Bernard Ross: How fundraisers can feed the altruism addiction

09 Oct 2023 Expert insight

The director of =mc Consulting looks at how charity fundraisers can use neurochemicals to help persuade major donor’s to be altruistic…

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Fundraisers can use neurochemicals to help persuade philanthropists to dig deep, spurred on by their altruism.  There is a family of four major neurochemicals designed by evolution to work on different parts of our brain and body automatically and unconsciously. They can help you fundraise.

You’ve probably heard of these Four Horsemen of the Amygdala: Dopamine, Oxytocin, Serotonin and Endorphins- collectively remembered by the acronym DOSE.  If you’re asking a donor, especially a major donor, for support you should be organising stimuli – words, images, experiences – in a way that promotes DOSE production, and links altruistic addiction to your cause.

1. Dopamine 

Dopamine is responsible for motivation towards a goal. Importantly, it’s about the pleasure from anticipation rather than the actual result. That anticipation drives us to keep trying, and levels of dopamine go up when getting closer to a goal. This is how many online games loop you in. People are addicted to dopamine and will repeat behaviour that delivers a measure.

Implication: You need to make sure your prospect can see how they are driving progress. A diagram, or a graph showing how close the project is to success will help engage prospects here. Give current supporters regular updates on their impact. Donors need to feel agency to get the dopamine hit.

2. Oxytocin

The second neurochemical to consider is Oxytocin. This helps build empathy and social bonding. This is a drug we get hooked on at a very young age. As a breastfeeding mother and her baby gaze at each other, oxytocin is delivered via her breastmilk. Subsequent eye contact between mother and child drives up oxytocin levels in both.

This bonding over eye contact is then wired in for life. Cartoons use dopamine: characters have enormous eyes encouraging you to feel empathetic. Fundraising images involving eye contact promote empathy – driven by an increase in oxytocin.

Implication:  The words and images in your case for support should promote oxytocin. For example, use pictures of individuals looking up and out of your fundraising collateral. Look especially for images which can help the prospect understand how it feels to be in that situation.

3. Serotonin

Serotonin acts as a mood regulator and promotes a sense of self-worth. Lack of serotonin is often associated with anxiety and depression. You can promote serotonin through exercise, sunshine and healthy food. We often have a serotonin rush when we reflect on a happy memory.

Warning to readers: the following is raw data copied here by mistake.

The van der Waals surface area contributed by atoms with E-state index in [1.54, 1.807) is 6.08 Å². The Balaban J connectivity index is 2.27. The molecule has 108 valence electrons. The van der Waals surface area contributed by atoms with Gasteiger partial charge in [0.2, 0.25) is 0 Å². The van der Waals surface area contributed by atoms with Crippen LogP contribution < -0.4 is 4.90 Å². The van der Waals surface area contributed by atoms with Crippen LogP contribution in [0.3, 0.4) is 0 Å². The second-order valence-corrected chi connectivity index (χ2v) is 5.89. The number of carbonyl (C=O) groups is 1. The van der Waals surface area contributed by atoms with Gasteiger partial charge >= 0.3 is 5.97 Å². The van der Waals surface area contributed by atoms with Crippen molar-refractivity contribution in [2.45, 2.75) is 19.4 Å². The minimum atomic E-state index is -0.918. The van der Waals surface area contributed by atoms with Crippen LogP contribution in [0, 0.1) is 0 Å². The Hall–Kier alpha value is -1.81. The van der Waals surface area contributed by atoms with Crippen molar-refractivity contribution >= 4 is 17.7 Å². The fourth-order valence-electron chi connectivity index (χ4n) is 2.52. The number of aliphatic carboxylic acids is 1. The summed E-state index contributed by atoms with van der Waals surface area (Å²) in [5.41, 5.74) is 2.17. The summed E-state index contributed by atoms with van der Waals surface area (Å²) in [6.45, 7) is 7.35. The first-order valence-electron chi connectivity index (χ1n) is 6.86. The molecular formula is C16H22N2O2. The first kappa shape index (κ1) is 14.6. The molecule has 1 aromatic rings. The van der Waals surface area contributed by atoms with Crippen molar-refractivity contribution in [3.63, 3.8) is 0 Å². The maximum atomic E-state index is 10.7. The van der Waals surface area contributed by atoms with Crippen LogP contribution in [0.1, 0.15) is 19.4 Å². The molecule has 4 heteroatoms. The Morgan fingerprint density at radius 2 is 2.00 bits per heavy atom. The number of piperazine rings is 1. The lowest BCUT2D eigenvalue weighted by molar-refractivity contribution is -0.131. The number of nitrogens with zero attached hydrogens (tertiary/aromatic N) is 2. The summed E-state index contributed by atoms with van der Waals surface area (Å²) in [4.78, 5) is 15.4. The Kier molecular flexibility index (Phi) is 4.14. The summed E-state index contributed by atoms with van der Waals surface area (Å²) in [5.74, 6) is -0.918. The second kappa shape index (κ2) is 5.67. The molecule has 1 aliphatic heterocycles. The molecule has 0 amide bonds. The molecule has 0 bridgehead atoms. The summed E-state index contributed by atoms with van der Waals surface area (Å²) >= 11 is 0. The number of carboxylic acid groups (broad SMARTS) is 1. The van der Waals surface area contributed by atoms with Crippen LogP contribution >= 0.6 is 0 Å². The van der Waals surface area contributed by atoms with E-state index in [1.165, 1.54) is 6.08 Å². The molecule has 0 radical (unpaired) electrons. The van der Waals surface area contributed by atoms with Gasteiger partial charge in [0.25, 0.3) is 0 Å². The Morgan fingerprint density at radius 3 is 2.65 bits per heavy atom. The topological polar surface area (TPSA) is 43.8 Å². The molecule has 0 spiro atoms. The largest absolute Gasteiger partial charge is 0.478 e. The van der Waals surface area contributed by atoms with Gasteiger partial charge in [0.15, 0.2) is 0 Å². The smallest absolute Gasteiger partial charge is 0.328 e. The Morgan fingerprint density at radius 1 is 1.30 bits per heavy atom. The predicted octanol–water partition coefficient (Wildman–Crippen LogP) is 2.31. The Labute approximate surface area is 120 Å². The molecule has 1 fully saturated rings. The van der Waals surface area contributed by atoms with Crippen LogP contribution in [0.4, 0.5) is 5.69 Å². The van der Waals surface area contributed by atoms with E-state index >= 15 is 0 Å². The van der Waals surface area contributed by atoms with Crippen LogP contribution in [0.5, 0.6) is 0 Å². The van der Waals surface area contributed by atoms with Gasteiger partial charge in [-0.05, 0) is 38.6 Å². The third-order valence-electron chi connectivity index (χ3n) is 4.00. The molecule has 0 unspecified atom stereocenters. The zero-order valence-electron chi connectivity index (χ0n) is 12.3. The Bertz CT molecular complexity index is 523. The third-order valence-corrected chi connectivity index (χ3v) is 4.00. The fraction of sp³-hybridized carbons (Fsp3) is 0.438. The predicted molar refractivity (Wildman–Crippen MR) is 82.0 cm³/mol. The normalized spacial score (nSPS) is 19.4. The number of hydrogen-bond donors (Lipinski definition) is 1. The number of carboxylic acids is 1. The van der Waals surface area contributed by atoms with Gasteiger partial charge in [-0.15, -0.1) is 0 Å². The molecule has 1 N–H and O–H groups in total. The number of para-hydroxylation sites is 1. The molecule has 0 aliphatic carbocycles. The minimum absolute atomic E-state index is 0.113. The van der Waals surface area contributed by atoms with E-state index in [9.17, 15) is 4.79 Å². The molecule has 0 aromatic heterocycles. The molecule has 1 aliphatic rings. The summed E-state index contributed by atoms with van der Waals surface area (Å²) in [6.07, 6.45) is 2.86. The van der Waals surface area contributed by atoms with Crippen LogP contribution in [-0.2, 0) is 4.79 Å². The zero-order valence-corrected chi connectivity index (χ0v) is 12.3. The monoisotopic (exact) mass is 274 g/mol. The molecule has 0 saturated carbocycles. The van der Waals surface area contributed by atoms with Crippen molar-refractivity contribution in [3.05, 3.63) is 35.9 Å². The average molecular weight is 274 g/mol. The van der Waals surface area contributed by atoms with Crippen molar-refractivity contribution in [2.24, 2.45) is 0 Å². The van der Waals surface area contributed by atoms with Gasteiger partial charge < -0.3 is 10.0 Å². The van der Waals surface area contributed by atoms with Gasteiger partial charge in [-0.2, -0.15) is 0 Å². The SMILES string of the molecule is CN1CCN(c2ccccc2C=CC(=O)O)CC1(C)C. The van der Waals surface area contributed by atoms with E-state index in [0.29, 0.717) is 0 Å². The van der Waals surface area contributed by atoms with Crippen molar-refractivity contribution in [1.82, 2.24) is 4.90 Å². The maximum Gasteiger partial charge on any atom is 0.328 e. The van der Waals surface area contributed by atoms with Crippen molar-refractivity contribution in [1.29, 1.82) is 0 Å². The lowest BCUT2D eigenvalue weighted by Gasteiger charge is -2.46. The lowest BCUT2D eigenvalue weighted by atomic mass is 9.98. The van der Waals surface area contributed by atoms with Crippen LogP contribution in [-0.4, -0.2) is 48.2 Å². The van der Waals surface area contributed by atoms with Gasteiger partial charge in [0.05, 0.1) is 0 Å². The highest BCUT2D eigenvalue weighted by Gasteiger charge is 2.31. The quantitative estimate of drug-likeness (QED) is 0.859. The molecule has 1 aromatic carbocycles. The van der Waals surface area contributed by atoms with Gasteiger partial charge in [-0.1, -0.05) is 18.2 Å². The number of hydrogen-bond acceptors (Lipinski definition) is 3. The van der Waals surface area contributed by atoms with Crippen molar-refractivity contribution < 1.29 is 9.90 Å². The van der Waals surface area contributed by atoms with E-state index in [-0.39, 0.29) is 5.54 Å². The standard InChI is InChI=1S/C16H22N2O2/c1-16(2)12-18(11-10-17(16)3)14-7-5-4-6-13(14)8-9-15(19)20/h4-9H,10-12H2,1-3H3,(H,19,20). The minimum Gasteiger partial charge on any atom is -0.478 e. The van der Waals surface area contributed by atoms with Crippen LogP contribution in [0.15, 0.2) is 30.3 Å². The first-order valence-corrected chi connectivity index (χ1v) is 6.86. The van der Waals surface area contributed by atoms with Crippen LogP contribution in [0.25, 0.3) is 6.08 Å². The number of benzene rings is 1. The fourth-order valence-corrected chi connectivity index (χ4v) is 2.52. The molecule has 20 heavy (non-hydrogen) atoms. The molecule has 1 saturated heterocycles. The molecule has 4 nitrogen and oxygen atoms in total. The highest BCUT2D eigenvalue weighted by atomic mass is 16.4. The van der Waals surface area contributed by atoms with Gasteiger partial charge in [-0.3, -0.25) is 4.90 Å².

Implication:  Find out where the prospect gets their sense of esteem from. For example, emphasise a prospect’s importance in the community or encourage them to remember a time when they felt a sense of achievement and link it to your proposition. Another way to do this is to secure encouragement from someone they respect. such as a spouse, a business partner, or a celebrity.

4. Endorphins

Endorphins make you feel good after a challenging run or workout– your ‘high’ is an endorphin rush. Their real purpose is to mask pain. This is vital to your evolutionary success, enabling the fight or flight response to kick in. Endorphins occur naturally when we take exercise. You can measure particularly high levels at the end of a charity run.

Implication: Even for a wealthy person, making a large gift can be quite emotionally taxing. Consider persuading a prospect to take part in an activity with you can help generate endorphins. The activity can be quite small, such as walking around your site, or much bigger, such as making a visit to a refugee camp. Anything that involves a degree of physical effort can help.

Feeding the altruism addiction in practice

Together, these four chemicals can create a powerful impact on a prospect’s receptivity to your message.

Fundraisers in a Scottish theatre company used the DOSE method to help persuade major donor prospects to pay for a lift - a lift that would make it easier for elderly theatregoers or those with restricted mobility to enjoy access throughout the theatre. The team organised a solicitation event at the top of the building, and got to work on DOSE cues:

  • Dopamine: On the way up the stairs there were posters about other donors who had already contributed signalling how close the target was. The prospects knew when they reached the top they could make the project happen.
  • OxytocinWalking up the stairs drove empathy for the beneficiaries. The prospects had spent their lives going to the easy-to-get-to ‘posh’ seats. Pictures of the potential beneficiaries looking at the prospects lined the walls. (There was a moment of truth when these prospects had to walk downstairs to visit the bathroom!)
  • SerotoninAs pledges were made in the small group every one of those donors could feel involved and valued. When the work was done donors were given a piece of the old stair banister mounted on a plaque- serotonin to go!
  • EndorphinsThe prospects were slightly older and maybe a bit less fit. The physical exercise of actually getting up the stairs, somewhat out of puff delivered an endorphin surge. And a second hit kicked in on committing a significant contribution.

Bernard Ross is director of =mc Consulting

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